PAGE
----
Australia - U.S. Free Trade Deal a Disaster
Family Farm Defenders
2 July 2004
As occupied Iraq becomes a Vietnam-style quagmire, Congress faces yet another foreign policy fiasco spawned by the White House in its effort to win its oil war. President Bush promised the Australian government an economic sweetener in exchange for support of the U.S. led invasion, and under fast track authority Congress must vote up or down on the Australia U.S. Free Trade Agreement (AUSFTA) by early July. For citizens in both countries AUSFTA will be an unmitigated disaster and this is why it is so strongly opposed by family farm groups, healthcare supporters, labor unions, environmentalists, and fair trade advocates. While Sen. Feingold and Rep. Baldwin (D - Madison) are to be applauded for having taken a public stance against AUSFTA, Wisconsinites have yet to see the same leadership in defense of food security, consumer safety, and democratic sovereignty from the likes of Rep. Kind (D - La Crosse) or Sen. Kohl.
Wisconsin’s struggling dairy farmers are just now recovering after decades of depressed milk prices. Under AUSFTA, though, they would face a veritable flood of imported milk protein concentrate (MPC). MPC is an industrial grade dairy byproduct not produced in the U.S. but which is sourced overseas by corporate food processors such as Kraft as a cheap substitute for domestic milk in the manufacture of processed cheeses, nutritional drinks, and snack items. The use of MPC in human food violates numerous food safety and labeling rules, yet Bush’s Secretary of Health and Human Services (and former WI governor), Tommy Thompson, has refused to take any serious regulatory action. A petition (Docket #2004P-0202/CP1) recently submitted by the National Family Farm Coalition against illegal use of MPC in human food is now before the FDA and receiving public comment. Australia is one of the largest MPC producers and with passage of AUSFTA would likely become another transshipment point - like Singapore - for laundering and exporting dubious MPC to the U.S.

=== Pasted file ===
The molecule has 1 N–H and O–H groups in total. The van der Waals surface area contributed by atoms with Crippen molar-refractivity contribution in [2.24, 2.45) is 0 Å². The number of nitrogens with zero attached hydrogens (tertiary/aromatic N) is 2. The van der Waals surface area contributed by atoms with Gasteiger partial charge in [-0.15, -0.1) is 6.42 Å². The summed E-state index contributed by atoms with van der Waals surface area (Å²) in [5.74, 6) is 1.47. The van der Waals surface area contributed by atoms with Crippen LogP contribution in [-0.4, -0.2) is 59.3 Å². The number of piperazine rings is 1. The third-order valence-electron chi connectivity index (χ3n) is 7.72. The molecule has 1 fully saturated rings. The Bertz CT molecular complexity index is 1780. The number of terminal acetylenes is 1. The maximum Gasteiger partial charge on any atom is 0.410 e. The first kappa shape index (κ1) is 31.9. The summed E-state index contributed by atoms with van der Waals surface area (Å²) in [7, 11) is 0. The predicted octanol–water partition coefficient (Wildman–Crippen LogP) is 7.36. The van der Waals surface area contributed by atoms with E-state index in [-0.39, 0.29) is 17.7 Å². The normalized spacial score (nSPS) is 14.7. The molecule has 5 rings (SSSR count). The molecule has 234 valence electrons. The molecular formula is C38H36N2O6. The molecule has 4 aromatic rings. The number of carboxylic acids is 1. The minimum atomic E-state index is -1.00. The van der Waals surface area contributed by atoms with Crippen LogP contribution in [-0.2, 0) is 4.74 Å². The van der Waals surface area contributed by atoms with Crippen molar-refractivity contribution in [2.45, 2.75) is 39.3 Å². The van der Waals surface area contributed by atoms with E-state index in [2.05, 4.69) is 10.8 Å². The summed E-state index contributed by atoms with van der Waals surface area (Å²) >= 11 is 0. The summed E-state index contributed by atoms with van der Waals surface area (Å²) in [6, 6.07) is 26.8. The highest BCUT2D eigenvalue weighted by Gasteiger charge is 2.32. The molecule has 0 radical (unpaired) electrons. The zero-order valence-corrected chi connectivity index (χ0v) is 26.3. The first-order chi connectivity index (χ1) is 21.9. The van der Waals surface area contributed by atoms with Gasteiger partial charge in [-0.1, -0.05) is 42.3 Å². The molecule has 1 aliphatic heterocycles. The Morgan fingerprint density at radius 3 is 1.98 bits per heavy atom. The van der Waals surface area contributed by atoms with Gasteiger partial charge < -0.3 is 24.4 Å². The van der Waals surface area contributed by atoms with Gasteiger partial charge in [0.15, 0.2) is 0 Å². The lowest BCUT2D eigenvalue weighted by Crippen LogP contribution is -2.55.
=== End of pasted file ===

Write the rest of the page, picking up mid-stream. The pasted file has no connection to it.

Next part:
The U.S. will also see a lot more travel weary meat from down under if AUSFTA goes through Congress. Midwest livestock producers are still reeling from lower market prices due to consumer concerns about the ongoing Mad Cow crisis and fast food induced obesity. Given the corporate control of the meatpacking industry, consumers will not likely benefit from more imported Australian beef, lamb, and sheep since Swift and Cargill are already poised to siphon off the bulk of the profit margin from global trade. More meat from the other side of the planet will lead to more desperate corporate attempts, such as irradiation, to stave off spoilage and make old cuts look “fresher.” Agribusiness lobbyists have also convinced Congress to back off from Country of Origin Labeling (COOL) as was mandated in the last farm bill, meaning that U.S. consumers will not even have the right to know where the meat on their plate comes from.
Of course, Australian farmers and consumers have their own pressing reasons to oppose such a corporate-driven free trade agreement. Under AUSFTA, Australians will lose their popular national healthcare program that provides affordable generic medicines at wholesale prices known as the Pharmaceutical Benefits Scheme (PBS). Instead, they would be forced to adopt a U.S. style privatized system that guarantees corporate profits through patent monopolies, and would end up forking over 3-10 times more for the very same drugs. AUSFTA would also weaken Australia’s tougher food safety and consumer safety rules to be in line with the least common denominator approach that now runs the U.S. Australia would no longer be able to set its own policies regarding biotech crops and animals and would lose control over its quarantine regulations since they could be challenged by U.S. corporations as a trade barrier. The prospect of isolated Australia being contaminated with genetically modified organisms (GMOs) is ringing alarm bells across the global organic industry as clean seed sources are increasingly hard to come by.
Rigged global trade deals such as AUSFTA which place corporate profit above farmer livelihood, public health, food safety, and democratic sovereignty have no place in today’s increasingly interdependent world. Polls indicate that Australia will follow the example of Spain and probably oust the current government in the upcoming election for its complicity in the Iraqi war. Rather than being held hostage by mercenary free trade agreements, citizens in both the U.S. and Australia would do well to reject AUSFTA and insist upon fair trade policies, as well.